Vesuvius looms over the city and the bay / EPA
Previously tarnished by associations with litter and crime, this seductive seaside city is cleaning up its act

'Naples is like Rio de Janeiro. It's like Caracas. You get the best and the worst. There's no in between." I am sitting in 50 Kalo, a new pizzeria in the heart of the well-heeled Chiaia neighbourhood, with Maurizio Cortese, the effusive local consultant who helped open the restaurant. It's Thursday night and there is a queue of young Neapolitans outside. It's not bad for somewhere that only opened in February, especially considering the fierce competition it faces. After all, this is a city that protects its most famous export via an association that certifies the genuine article. Look out for Associazione Verace Pizza Napoletana signs outside pizzerias – 50 Kalo is one of them.

Born and bred in Naples, Maurizio is explaining the city's insalubrious reputation. "It makes me sad," he says. "Because Naples has a bad name." It's true that, for years, Naples suffered from a combination of petty street crime, unsightly graffiti, ceaseless traffic, and mounting litter, which was controlled – and often neglected – by the city's organised crime gang, the Camorra. But things are changing. Indeed, easyJet added Naples to its Luton route map this week, with three flights operating every week to the Campanian capital.

On a free tour of Toledo station (, I learn about an ambitious project to transform the city's transport hubs from sombre, undesigned spaces into thriving art platforms. Run by ANM, the body that presides over Naples's metro system, the tour explains the story behind the eye-catching murals and installations, with changing themes each month. As I make my way down the escalator, I'm greeted by a full-wall mosaic by William Kentridge, then a sparkling, LED-lit blue hole by Robert Wilson and, finally, a photographic montage by Oliviero Toscani that depicts a sea of diverse faces from Naples and beyond. But there's one more surprise: Francesco Clemente's mural of multicoloured marble and yellow ceramic marks the final flourish of what's been labelled one of the world's most beautiful stations.

Toledo is among 17 stops to get the art treatment – a testament to the determination of Naples to develop its transport system and ease the choking pressure on the streets above. Above ground, the litter is noticeably absent too, after the new mayor, Luigi de Magistris, delivered on his pledge to take control of the city's rubbish. He has also pedestrianised part of the city's seafront close to the Castel dell'Ovo, where bike lanes have been introduced to encourage cycling. Though initially controversial among car-loving Neapolitans, it has been hailed as a success. There may still be peeling paint and graffiti on the aging palazzi of the old town, but as Maurizio says, Naples is anything but mediocre.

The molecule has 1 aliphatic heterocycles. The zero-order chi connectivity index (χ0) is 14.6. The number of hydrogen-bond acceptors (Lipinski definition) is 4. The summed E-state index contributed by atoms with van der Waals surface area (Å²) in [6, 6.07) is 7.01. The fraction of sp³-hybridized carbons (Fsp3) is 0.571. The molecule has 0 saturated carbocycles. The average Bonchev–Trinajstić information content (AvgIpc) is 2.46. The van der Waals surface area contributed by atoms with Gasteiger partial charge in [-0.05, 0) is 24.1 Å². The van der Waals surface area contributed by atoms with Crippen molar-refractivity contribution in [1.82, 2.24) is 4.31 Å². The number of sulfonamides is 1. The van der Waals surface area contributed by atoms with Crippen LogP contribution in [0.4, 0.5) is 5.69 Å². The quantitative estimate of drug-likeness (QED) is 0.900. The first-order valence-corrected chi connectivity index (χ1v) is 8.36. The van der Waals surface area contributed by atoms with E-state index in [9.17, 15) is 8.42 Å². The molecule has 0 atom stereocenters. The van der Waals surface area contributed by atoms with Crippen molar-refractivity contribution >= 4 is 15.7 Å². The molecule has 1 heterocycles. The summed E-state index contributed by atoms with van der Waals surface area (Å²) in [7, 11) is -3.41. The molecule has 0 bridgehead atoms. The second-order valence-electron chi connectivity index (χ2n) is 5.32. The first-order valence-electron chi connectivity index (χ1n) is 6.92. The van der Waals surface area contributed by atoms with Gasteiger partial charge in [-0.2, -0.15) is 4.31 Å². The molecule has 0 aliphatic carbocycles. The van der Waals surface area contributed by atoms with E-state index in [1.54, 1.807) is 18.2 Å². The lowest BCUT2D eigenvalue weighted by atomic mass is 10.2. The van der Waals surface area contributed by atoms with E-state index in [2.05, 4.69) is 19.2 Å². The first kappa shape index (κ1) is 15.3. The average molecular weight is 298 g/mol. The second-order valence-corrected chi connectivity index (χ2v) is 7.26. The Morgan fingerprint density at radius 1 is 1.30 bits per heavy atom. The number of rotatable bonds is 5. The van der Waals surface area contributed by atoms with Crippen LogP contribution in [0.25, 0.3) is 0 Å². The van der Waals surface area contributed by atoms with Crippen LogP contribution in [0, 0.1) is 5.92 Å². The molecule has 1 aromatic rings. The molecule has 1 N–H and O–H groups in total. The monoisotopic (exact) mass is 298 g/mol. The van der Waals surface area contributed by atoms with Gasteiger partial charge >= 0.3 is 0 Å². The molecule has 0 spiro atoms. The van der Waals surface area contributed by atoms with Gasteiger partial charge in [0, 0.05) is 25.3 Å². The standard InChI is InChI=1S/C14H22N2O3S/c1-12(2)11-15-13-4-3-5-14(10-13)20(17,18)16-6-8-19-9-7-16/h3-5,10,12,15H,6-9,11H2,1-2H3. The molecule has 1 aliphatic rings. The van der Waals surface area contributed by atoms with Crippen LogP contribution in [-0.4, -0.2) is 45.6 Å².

Partenope Relais (00 39 081 764 69 18; is, according to the manager, "the only contemporary hotel on the seafront". Indeed, this cinema-themed property, which opened last year, mimics the fresh, modern approach of its location, overlooking the recently pedestrianised waterfront. Joggers, dog-walkers and skaters pound the pavement outside, beyond which the island of Capri crowns the horizon. Double rooms from €130 (£103), including breakfast.


The city's recent embrace of cycling encouraged three local Lycra enthusiasts to launch Bike Tour Napoli (00 39 335 152 5480;; half-day tours from €18/ £14pp). As well as offering city-centre cycles, the company runs trips that assail the slopes of Posillipo. The former fishing village-turned-wealthy-residential enclave affords panoramic views of Naples. As you move around the coast, you'll spy the islands of the Bay of Naples and the brooding, black hulk of Mount Vesuvius rising in the distance.


Fresh ingredients from the surrounding Campania region make 50 Kalo (00 39 081 192 04 667;, on the Piazza Sannazaro, the hot new ticket, where huge margherita and marinara pizzas – both of which were conceived in Naples and are traditionally the only two flavours – cost from just €5 (£3.90).

To try another local speciality, book a table at Baccalaria (00 39 081 012 00 49;, which opened on the Piazzetta del Porto in May. The restaurant specialises in baccala (salt cod), which features in every dish. Try it prepared, ceviche-style, in a caprese salad (€10/£7.90) or cooked with fusilli (€9/£7.10).


The Gran Caffe Gambrinus, on the corner of Via Chiaia (00 39 081 41 75 82;, has welcomed the likes of Oscar Wilde during its 150-year history. Today, it's a great place to people-watch on the Piazza Triesto e Trento, but to take in the city's new literary scene, visit Intramoenia on the Piazza Bellini (00 39 081 451652; The small bookshop and café is where young, left-wing locals congregate.



The smartest shopping in town is on the Via Chiaia, while nearby Via Toledo provides a more commercial counterpoint, with all the usual high-street brands. But for an insight into age-old Neapolitan craftsmanship, visit Via San Gregorio Armeno, in the Centro Storico (old town), where hole-in-the-wall ateliers sell intricate wooden nativity figures all year round.


As well as the underground art project, the city also has miles of subterranean ruins. Meet at the corner of Piazza San Gaetano for a candle-lit tour of the old Greek city, known as Neapolis or "New Town", which moves through narrow stone passages that are not for the faint hearted (00 39 081 29 69 44;; 90-minute tours from €10/ £7.90pp).


Laura Holt travelled to Naples with Citalia (0843 770 4443;, which offers a three-night city break with return flights and accommodation at the Hotel Paradiso from £299pp.

easyJet (0843 104 5000; flies to Naples from Gatwick, Stansted and Luton.